Baidu Is in Negotiations to Sell A Controlling Share in iQIYI, China’s Netflix

Baidu Inc (NASDAQ:BIDU) is in talks to sell its controlling stake in iQIYI Inc, China’s Netflix, in a deal that might be worth $7 billion.

Baidu Inc (NASDAQ:BIDU) is in discussions to sell its majority ownership in iQIYI Inc, China’s equivalent to Netflix (NASDAQ:NFL), in a transaction that could value iQIYI at about $7 billion, according to two individuals familiar with the situation.

Baidu, which owns 53 percent of iQIYI and has more than 90 percent of its shareholder voting rights, wants to sell its entire stake in the Chinese video streaming services company, according to these two persons and two other sources with knowledge of the situation.

While China’s theaters have suffered because to COVID-19 lockdowns restricting consumer movement, the country’s online video business is booming: 2022 revenue is projected to reach 163 billion yuan ($24 billion), an increase of 17 percent year-over-year, according to Zhiyan, a Chinese consultancy group.

Nasdaq-listed The market capitalization of iQIYI, the No. 2 participant in China’s video streaming industry behind Tencent Holdings’ Tencent Video, is $4 billion. Baidu’s planned value of $7 billion for the whole firm in its disposal would equate to a share price of $8.13, compared to its most recent closing price of $4.67.

Baidu’s previously undisclosed decision to sell iQIYI comes after the company determined iQIYI to be a non-core asset and as it intends to concentrate on expanding its capital-intensive artificial intelligence and autonomous driving operations, according to the first two sources.

The terms of the agreement have not been finalized and are susceptible to change, according to sources who requested anonymity owing to confidentiality concerns.

Baidu didn’t reply to a request for comment.

According to three of the four sources, the iQIYI share has attracted early interest from a variety of financial sponsors and state-owned firms, including the Hong Kong-based private equity company PAG.

China Mobile (NYSE:CHL), the world’s biggest mobile network provider by subscriber count and owner of streaming service Migu Video, is also a prospective bidder, according to two individuals familiar with the subject.

PAG refused to comment. China Mobile did not reply to a request for comment.

If Baidu reaches its valuation objective, iQIYI’s average share price over the last three months would be valued at a premium of more than 100 percent. The streaming company’s shares have dropped 70 percent over the last year due to a larger decline in Chinese technology stocks.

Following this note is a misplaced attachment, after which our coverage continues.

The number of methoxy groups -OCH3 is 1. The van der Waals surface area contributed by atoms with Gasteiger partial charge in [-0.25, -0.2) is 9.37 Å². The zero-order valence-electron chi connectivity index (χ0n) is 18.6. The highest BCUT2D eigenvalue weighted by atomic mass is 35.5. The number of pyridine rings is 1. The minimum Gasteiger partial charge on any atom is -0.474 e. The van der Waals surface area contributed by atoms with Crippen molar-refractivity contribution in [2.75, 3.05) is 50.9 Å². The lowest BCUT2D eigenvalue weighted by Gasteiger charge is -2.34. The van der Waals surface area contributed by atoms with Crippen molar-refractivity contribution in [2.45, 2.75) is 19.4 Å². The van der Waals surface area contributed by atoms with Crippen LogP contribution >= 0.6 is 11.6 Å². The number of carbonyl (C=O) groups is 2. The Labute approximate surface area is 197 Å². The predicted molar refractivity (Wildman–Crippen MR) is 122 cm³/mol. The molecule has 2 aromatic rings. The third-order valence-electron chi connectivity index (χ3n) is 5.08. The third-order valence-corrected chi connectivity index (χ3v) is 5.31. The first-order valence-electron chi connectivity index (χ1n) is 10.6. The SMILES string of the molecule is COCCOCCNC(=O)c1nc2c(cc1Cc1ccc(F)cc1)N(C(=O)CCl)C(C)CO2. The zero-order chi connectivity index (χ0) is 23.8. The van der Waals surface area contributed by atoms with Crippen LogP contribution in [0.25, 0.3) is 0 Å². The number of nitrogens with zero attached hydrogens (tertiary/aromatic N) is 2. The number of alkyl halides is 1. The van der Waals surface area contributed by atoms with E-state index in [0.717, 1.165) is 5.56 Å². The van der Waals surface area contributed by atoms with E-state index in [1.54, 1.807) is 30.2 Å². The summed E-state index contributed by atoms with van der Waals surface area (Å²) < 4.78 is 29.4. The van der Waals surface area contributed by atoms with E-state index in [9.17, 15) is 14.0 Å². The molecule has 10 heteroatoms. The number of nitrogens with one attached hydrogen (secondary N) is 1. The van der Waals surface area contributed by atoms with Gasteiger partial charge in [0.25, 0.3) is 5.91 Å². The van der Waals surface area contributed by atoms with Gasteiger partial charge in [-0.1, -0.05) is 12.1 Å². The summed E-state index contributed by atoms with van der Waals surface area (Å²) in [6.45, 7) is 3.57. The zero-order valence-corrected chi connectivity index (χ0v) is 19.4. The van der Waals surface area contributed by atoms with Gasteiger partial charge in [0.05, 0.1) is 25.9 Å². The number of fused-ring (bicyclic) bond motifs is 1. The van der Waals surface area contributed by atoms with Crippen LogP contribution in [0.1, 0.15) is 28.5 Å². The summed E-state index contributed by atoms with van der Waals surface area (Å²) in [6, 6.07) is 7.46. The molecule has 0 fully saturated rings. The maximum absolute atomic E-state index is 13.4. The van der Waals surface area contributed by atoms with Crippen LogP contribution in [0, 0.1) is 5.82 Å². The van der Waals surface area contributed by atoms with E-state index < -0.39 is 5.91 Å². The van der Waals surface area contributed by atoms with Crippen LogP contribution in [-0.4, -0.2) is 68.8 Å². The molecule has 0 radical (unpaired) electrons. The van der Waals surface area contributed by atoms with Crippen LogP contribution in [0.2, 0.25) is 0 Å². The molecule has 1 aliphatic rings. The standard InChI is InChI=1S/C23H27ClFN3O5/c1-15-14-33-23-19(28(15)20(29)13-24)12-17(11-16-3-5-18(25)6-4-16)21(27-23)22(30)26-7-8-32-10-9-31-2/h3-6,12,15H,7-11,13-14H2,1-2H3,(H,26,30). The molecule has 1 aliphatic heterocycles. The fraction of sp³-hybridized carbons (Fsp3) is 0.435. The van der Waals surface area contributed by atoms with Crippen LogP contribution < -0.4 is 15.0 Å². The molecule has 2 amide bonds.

According to the second set of sources, Baidu, whose operations span from internet search to electric cars, with recent development into cloud services, robotaxis, and autonomous driving, has hired Bank of America (NYSE:BAC) to work on the prospective sale.

Bank of America provided no quick response.

“This is nothing more than market rumor,” iQIYI wrote in an email to Reuters, without additional comment.


The almost $50 billion market value of Baidu’s proposed stake sale comes against the background of China’s regulatory crackdown on technology, private education, and other enterprises since late 2020, which has battered their shares and caused several to cut down operations in non-core areas.

The Nasdaq Golden Dragon Index, which measures Chinese firms trading on Wall Street, has decreased by fifty percent in the last year.

Capturing iQIYI would allow a prospective buyer to enter the primary market for full-length TV series and films.

Tencent Video, iQIYI, and Youku, a smaller competitor owned by Alibaba (NYSE:BABA) Group Holding, provide movies, drama series, and reality programs, including both original and licensed content.

iQIYI has produced a number of popular drama series, such as “The Long Night” and “The Wind Blows From Longxi.” Its original variety performances, “The Rap of China” and “The Big Band,” have also garnered significant social media attention.

In contrast, the cash-burning iQIYI barely broke even over its 12-year existence. In the January-March quarter, the company posted its first quarterly profit since it began reporting quarterly results in 2016.

It posted a net gain of 169 million yuan ($25 million) in the first quarter of the year, compared to a net loss of 1.3 billion yuan in the same time a year earlier. However, its sales decreased by 9 percent year-over-year, falling to 7.3 billion.

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